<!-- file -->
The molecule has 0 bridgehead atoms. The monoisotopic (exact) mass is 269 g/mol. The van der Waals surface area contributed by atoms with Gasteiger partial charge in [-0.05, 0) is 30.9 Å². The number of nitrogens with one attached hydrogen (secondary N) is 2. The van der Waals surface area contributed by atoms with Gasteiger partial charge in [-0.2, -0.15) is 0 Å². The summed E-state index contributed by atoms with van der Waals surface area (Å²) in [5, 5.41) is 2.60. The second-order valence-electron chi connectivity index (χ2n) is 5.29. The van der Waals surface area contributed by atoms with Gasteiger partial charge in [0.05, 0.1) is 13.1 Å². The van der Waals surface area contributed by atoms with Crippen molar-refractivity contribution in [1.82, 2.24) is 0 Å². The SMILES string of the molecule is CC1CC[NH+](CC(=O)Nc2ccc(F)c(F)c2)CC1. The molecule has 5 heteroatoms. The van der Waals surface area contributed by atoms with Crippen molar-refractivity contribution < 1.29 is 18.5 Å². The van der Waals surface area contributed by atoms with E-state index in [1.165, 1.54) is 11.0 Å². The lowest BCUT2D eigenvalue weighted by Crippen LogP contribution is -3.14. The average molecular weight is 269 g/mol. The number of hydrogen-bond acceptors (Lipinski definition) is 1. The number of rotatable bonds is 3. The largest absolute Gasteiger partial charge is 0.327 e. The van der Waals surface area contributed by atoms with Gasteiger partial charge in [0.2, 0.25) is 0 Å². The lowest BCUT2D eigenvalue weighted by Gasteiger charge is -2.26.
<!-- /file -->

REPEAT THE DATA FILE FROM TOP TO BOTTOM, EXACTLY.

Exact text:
The molecule has 0 bridgehead atoms. The monoisotopic (exact) mass is 269 g/mol. The van der Waals surface area contributed by atoms with Gasteiger partial charge in [-0.05, 0) is 30.9 Å². The number of nitrogens with one attached hydrogen (secondary N) is 2. The van der Waals surface area contributed by atoms with Gasteiger partial charge in [-0.2, -0.15) is 0 Å². The summed E-state index contributed by atoms with van der Waals surface area (Å²) in [5, 5.41) is 2.60. The second-order valence-electron chi connectivity index (χ2n) is 5.29. The van der Waals surface area contributed by atoms with Gasteiger partial charge in [0.05, 0.1) is 13.1 Å². The van der Waals surface area contributed by atoms with Crippen molar-refractivity contribution in [1.82, 2.24) is 0 Å². The SMILES string of the molecule is CC1CC[NH+](CC(=O)Nc2ccc(F)c(F)c2)CC1. The molecule has 5 heteroatoms. The van der Waals surface area contributed by atoms with Crippen molar-refractivity contribution < 1.29 is 18.5 Å². The van der Waals surface area contributed by atoms with E-state index in [1.165, 1.54) is 11.0 Å². The lowest BCUT2D eigenvalue weighted by Crippen LogP contribution is -3.14. The average molecular weight is 269 g/mol. The number of hydrogen-bond acceptors (Lipinski definition) is 1. The number of rotatable bonds is 3. The largest absolute Gasteiger partial charge is 0.327 e. The van der Waals surface area contributed by atoms with Gasteiger partial charge in [0.2, 0.25) is 0 Å². The lowest BCUT2D eigenvalue weighted by Gasteiger charge is -2.26.